What is a Thyroid Nodule?
A thyroid nodule is defined as an abnormal or unusual growth of thyroid cells that occurs in the form of a lump in your thyroid gland. A thyroid nodule can be solid or fluid-filled and noncancerous (benign) or cancerous (malignant) in nature. They are relatively common with more than 90 percent of the thyroid nodules being noncancerous. They occur more frequently in women than in men and the risk of developing these may increase as we age.
The thyroid gland is a butterfly-shaped gland located in front of your neck just below the voice box (larynx). It secretes hormones that help regulate your body’s metabolism such as heart rate, breathing, body temperature, weight, nervous system, blood pressure, and several other body functions.
Causes of Thyroid Nodule
The cause of most thyroid nodules is unknown, however, some of the conditions that can trigger the development of nodules in your thyroid gland include:
- Overgrowth of thyroid tissue
- Inflammation of the thyroid
- Multinodular goiter
- Thyroid cyst
- Iodine deficiency
- Thyroid cancer
- Hashimoto’s disease
Symptoms of Thyroid Nodules
Thyroid nodules generally do not cause any symptoms; however, if the nodules enlarge in size, it can compress other structures in the neck leading to:
- Pain at the base of the neck
- Breathing difficulties
- Swallowing difficulties
- Hoarse voice
- Goiter (enlarged thyroid gland)
- Cough, unrelated to cold
If the cells in the nodule produce excess thyroid hormones, you may exhibit symptoms of hyperthyroidism such as:
- Sudden and unexplained weight loss
- Muscle weakness
- Increased appetite
- Trouble sleeping
- Rapid or irregular heartbeat
In some instances, thyroid nodules occur in patients with Hashimoto’s disease, an autoimmune condition that escalates the chances of developing hypothyroidism, producing symptoms of hypothyroidism such as:
- Dry skin
- Hair loss
- Swelling in the face
- Intolerance to cold
- Unintentional weight gain
Risk Factors for Thyroid Nodule
Some of the risk factors for developing thyroid nodules include:
- Gender: Females are 2 to 3 times more likely than men to develop thyroid nodules.
- Family history: Your chances of developing thyroid nodules are increased if your parents or siblings have had thyroid nodules or other thyroid conditions.
- Advanced age: The likelihood of developing thyroid nodules is higher as you get older.
- Exposure to radiation: History of exposure to radiation from medical treatments can trigger the development of thyroid nodules.
- If you have a pre-existing thyroid disorder such as thyroiditis, your risk is higher.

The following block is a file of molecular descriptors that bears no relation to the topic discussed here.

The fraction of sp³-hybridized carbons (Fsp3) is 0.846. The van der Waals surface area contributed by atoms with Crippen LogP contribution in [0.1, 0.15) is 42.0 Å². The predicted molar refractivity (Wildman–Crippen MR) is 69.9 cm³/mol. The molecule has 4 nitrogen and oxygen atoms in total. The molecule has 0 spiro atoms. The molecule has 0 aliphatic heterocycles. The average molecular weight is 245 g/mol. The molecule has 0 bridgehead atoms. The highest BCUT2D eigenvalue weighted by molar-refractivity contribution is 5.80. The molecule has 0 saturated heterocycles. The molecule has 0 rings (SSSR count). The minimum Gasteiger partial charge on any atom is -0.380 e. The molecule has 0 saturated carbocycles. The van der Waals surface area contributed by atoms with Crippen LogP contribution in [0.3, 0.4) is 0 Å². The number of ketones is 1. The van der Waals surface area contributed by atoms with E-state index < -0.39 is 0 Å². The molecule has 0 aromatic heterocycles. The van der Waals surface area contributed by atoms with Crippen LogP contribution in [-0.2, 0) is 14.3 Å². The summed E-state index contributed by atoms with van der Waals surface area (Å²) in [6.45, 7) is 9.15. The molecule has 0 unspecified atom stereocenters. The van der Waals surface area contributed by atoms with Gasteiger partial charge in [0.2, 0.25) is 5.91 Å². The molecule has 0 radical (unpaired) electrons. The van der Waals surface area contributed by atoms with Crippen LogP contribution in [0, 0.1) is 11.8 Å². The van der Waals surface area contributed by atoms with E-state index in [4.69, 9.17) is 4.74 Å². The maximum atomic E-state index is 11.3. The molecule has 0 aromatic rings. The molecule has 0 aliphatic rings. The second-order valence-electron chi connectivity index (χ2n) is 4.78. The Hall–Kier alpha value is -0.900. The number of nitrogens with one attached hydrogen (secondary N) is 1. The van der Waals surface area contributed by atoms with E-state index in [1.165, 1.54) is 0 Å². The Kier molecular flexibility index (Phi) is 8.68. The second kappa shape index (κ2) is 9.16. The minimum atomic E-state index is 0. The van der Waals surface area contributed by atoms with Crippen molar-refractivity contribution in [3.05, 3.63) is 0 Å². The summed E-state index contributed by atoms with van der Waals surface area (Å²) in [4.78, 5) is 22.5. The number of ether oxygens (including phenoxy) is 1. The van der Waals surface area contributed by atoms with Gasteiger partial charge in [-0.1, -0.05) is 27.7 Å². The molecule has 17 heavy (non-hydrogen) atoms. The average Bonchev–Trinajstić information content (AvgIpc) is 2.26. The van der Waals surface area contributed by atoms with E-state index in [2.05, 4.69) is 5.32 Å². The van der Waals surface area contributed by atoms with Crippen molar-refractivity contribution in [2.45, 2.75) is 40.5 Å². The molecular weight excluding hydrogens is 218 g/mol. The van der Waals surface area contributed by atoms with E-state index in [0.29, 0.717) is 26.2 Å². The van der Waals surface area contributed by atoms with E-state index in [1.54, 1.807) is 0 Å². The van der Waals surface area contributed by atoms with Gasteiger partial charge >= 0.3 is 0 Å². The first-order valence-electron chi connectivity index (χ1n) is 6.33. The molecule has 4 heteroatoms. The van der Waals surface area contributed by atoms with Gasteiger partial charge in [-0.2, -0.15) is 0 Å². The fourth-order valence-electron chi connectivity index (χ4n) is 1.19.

Diagnosis of Thyroid Nodule
Since most patients with thyroid nodules do not have symptoms, most nodules are discovered by the doctor during a routine physical examination of the neck or imaging tests. Once a nodule is discovered, the following tests may be done:
- Thyroid function test: This test measures blood levels of the thyroid-stimulating hormone (TSH), which is released by your pituitary gland. This test helps to determine whether your thyroid gland is functioning normally and whether you have hypothyroidism or hyperthyroidism.
- Fine-needle aspiration (FNA) biopsy: Your doctor will use a very thin needle to withdraw cells from the thyroid nodules which are examined under a microscope. This test helps to distinguish between noncancerous and cancerous thyroid nodules.
- Thyroid scan: A lab technician introduces a tiny quantity of radioactive iodine into your bloodstream with a syringe and a special camera captures images of the thyroid gland to view nodules and allows your doctor to check how well the thyroid gland is functioning.
- Ultrasound of the thyroid: This test uses sound waves to create images of your thyroid. The test utilizes a lubricating gel and a device called a transducer to gently move over your neck to look at the size and texture of the thyroid gland. This test can tell whether a nodule is a fluid-filled cyst or a solid mass of tissue.
Treatment for Thyroid Nodules
Treatment depends on the size and the type of thyroid nodule and may involve the following methods:
- Watchful waiting: If a thyroid nodule is not cancerous, careful follow-up is the only recommended treatment. This involves regular physical exams and thyroid function tests. You may also have a thyroid biopsy and ultrasound exam to look for any change in nodules.
- Hormone therapy: Sometimes, thyroid hormone therapy may be prescribed to treat benign thyroid nodules. Thyroid hormone therapy can decrease the production of thyroid-stimulating hormone (TSH) by the pituitary gland, suppressing the stimulation of thyroid tissue growth and affecting the growth of the thyroid nodule.
- Radioactive iodine: Your doctor may use radioactive iodine treatment to reduce the size and activity of the nodule in patients with overactive nodules and goiters with many nodules. In this method, a tiny amount of radioactive iodine is taken by mouth which is absorbed by the thyroid gland. The radioactive iodine causes the nodules to shrink. This treatment should not be given to pregnant women and women trying to conceive.
- Surgery: You will need to have surgery to remove part or all of your thyroid gland if your nodule is cancerous or suspected to be cancerous or compressing other structures in the neck causing “obstructive symptoms“ such as difficulty breathing or swallowing.